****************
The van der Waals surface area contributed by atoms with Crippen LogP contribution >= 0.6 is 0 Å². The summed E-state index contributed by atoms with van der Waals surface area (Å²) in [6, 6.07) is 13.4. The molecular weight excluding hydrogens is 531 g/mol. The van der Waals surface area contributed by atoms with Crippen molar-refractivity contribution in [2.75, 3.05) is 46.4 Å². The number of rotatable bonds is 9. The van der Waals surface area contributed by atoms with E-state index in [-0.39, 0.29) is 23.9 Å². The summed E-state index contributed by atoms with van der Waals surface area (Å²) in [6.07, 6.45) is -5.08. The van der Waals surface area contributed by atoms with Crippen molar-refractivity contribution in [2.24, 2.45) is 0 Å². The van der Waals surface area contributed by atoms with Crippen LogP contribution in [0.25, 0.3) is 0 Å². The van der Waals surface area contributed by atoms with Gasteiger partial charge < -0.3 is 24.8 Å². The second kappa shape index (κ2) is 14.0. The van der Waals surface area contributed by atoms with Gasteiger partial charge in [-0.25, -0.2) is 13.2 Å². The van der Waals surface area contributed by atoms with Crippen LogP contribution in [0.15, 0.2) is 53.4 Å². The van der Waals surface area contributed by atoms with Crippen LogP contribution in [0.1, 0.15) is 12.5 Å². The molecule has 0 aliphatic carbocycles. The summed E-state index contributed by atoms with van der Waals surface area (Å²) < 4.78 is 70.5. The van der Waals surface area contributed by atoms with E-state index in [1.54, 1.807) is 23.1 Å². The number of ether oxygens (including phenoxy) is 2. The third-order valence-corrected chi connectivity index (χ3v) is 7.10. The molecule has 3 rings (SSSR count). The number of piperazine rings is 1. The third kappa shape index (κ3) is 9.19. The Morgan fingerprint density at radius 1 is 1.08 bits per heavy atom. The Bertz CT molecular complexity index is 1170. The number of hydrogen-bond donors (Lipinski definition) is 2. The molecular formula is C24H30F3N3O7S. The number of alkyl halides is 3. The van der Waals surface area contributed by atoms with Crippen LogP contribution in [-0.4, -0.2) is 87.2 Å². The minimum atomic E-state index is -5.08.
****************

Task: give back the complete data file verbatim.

The van der Waals surface area contributed by atoms with Crippen LogP contribution >= 0.6 is 0 Å². The summed E-state index contributed by atoms with van der Waals surface area (Å²) in [6, 6.07) is 13.4. The molecular weight excluding hydrogens is 531 g/mol. The van der Waals surface area contributed by atoms with Crippen molar-refractivity contribution in [2.75, 3.05) is 46.4 Å². The number of rotatable bonds is 9. The van der Waals surface area contributed by atoms with E-state index in [-0.39, 0.29) is 23.9 Å². The summed E-state index contributed by atoms with van der Waals surface area (Å²) in [6.07, 6.45) is -5.08. The van der Waals surface area contributed by atoms with Crippen molar-refractivity contribution in [2.24, 2.45) is 0 Å². The van der Waals surface area contributed by atoms with Crippen LogP contribution in [0.25, 0.3) is 0 Å². The van der Waals surface area contributed by atoms with Gasteiger partial charge < -0.3 is 24.8 Å². The second kappa shape index (κ2) is 14.0. The van der Waals surface area contributed by atoms with Gasteiger partial charge in [-0.25, -0.2) is 13.2 Å². The van der Waals surface area contributed by atoms with Crippen LogP contribution in [0.15, 0.2) is 53.4 Å². The van der Waals surface area contributed by atoms with Crippen LogP contribution in [0.1, 0.15) is 12.5 Å². The molecule has 0 aliphatic carbocycles. The summed E-state index contributed by atoms with van der Waals surface area (Å²) < 4.78 is 70.5. The van der Waals surface area contributed by atoms with E-state index in [1.54, 1.807) is 23.1 Å². The number of ether oxygens (including phenoxy) is 2. The third-order valence-corrected chi connectivity index (χ3v) is 7.10. The molecule has 3 rings (SSSR count). The number of piperazine rings is 1. The third kappa shape index (κ3) is 9.19. The Morgan fingerprint density at radius 1 is 1.08 bits per heavy atom. The Bertz CT molecular complexity index is 1170. The number of hydrogen-bond donors (Lipinski definition) is 2. The molecular formula is C24H30F3N3O7S. The number of alkyl halides is 3. The van der Waals surface area contributed by atoms with Crippen LogP contribution in [-0.4, -0.2) is 87.2 Å². The minimum atomic E-state index is -5.08.